On April 3, 2014, the Internal Revenue Service (“IRS”) issued Revenue Ruling 2014-9, which expands on previous IRS guidance addressing how a plan administrator may “reasonably conclude” that a potential rollover contribution is a qualified distribution and will not adversely affect the recipient plan’s qualified status. This revenue ruling updates the guidance provided under Treas. Reg. 1.401(a)(31)-1, Q&A-14(b)(2) by offering two additional examples of “due diligence” procedures a plan administrator of a recipient plan (a “recipient plan administrator”) may rely on to meet the “reasonableness” standard.
Interestingly enough, the IRS also recently updated its Form 5310 (Application for Determination for Terminating Plan — revised December 2013). One significant change on the Form is that applicants are now required to submit “proof” that any rollover contributions received by the applicant’s plan were from qualified plans or individual retirement accounts (“IRAs”) offering plan determination letters and timely interim amendments as examples of such proof. Accordingly, the updated instructions seem to require a higher level of compliance than in the guidance provided in the regulations under Code Section 401(a)(31) or the current Revenue Ruling.
Unemployment Compensation Amendments of 1992 and Code Section 401(a)(31) Regulations
The IRS first issued regulations under Code Section 401(a)(31) in 1995 to provide guidance on the Unemployment Compensation Amendments of 1992 (“UCA”). UCA expanded the types of plan distributions eligible for rollover under the Code and required qualified plans to offer a direct rollover option. Modifications were issued in 1996 to expand and clarify the 1995 guidance.
As a result of UCA and its goal to expand pension portability, many plan administrators were concerned that accepting rollovers under these regulations could jeopardize their own plans’ tax-qualified status if the IRS later determined that the rollovers were from disqualified plans. To help address these concerns, the IRS amended the 1996 guidance in 1998 to grant relief from disqualification to affected plans, in response to a congressional directive contained in the Taxpayer Relief Act of 1997. The 1998 amendment clarified that distributing plans did not need a favorable determination letter for a plan administrator to reasonably conclude that a potential rollover contribution was valid. The modification helped ease plan administrators’ compliance burden by simplifying their due diligence obligations, which would have required obtaining numerous supporting documents, as well as expert opinions in some cases, to verify the distributing plan’s qualified status.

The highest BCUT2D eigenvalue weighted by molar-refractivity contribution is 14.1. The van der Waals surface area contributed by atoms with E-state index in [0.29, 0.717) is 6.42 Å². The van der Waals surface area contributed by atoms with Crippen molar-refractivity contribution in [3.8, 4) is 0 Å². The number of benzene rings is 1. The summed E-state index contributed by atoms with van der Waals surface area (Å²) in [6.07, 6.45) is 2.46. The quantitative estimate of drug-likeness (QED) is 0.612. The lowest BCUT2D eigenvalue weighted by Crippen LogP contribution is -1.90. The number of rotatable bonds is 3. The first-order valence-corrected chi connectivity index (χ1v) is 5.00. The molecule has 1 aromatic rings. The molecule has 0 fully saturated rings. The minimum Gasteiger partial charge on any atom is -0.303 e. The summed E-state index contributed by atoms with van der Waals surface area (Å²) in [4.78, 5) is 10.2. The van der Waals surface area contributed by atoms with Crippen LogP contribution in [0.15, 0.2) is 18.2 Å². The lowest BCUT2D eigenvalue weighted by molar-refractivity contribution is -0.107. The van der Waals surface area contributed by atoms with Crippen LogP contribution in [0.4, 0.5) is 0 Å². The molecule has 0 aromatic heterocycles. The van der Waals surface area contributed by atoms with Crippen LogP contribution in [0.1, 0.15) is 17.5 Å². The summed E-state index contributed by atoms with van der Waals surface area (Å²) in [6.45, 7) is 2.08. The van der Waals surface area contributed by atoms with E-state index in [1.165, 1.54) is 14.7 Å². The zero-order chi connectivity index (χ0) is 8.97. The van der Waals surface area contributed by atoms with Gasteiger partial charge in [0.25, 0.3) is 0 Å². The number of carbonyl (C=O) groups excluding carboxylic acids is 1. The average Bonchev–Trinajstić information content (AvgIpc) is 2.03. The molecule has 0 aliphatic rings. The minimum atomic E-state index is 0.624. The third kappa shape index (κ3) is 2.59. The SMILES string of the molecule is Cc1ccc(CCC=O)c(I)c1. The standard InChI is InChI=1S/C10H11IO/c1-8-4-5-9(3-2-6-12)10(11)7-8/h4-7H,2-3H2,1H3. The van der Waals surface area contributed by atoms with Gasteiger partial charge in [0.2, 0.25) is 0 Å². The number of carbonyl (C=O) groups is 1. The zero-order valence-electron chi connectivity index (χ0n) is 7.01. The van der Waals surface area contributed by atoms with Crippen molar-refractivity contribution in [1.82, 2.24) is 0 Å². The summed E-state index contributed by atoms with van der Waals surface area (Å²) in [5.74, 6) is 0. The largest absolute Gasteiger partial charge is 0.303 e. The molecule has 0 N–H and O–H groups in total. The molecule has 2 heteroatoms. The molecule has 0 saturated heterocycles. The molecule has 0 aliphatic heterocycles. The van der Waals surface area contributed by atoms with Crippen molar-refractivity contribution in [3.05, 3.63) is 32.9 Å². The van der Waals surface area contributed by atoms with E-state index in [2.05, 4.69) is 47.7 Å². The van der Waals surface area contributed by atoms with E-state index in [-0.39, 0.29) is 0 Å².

In addition, the 1996 guidance clarified that the acceptance of a rollover contribution later found to be invalid would not jeopardize the qualified status of the recipient plan, as long as the following two conditions were met:
- The recipient plan administrator “reasonably concluded” that the contribution was an “eligible rollover distribution” prior to accepting the rollover contribution; and
- Following the discovery that a rollover contribution was invalid, the plan administrator distributes the rollover amount (including earnings) to the affected eligible employee within a reasonable time after making the discovery.
If the plan administrator satisfied these conditions, the defective rollover contribution in the recipient plan would still be treated as a rollover contribution for purposes of satisfying the recipient plan’s qualification requirements (e.g., the contribution would not be treated as an annual addition under Code Section 415 or an employee contribution for non-discrimination testing under Code Section 401(m)). The examples set forth in the 1996 guidance generally permit plan administrators to reach a reasonable conclusion that the rollover was an “eligible rollover distribution” based on certifications provided by the distributing plan administrator, trustee, and/or the eligible employee (along with some limited documentation in certain circumstances). These certifications could include statements that the distributing plan either received a determination letter, was a qualified plan at the time distribution was made or the plan administrator was not aware of any provision that would result in plan disqualification at the time of distribution.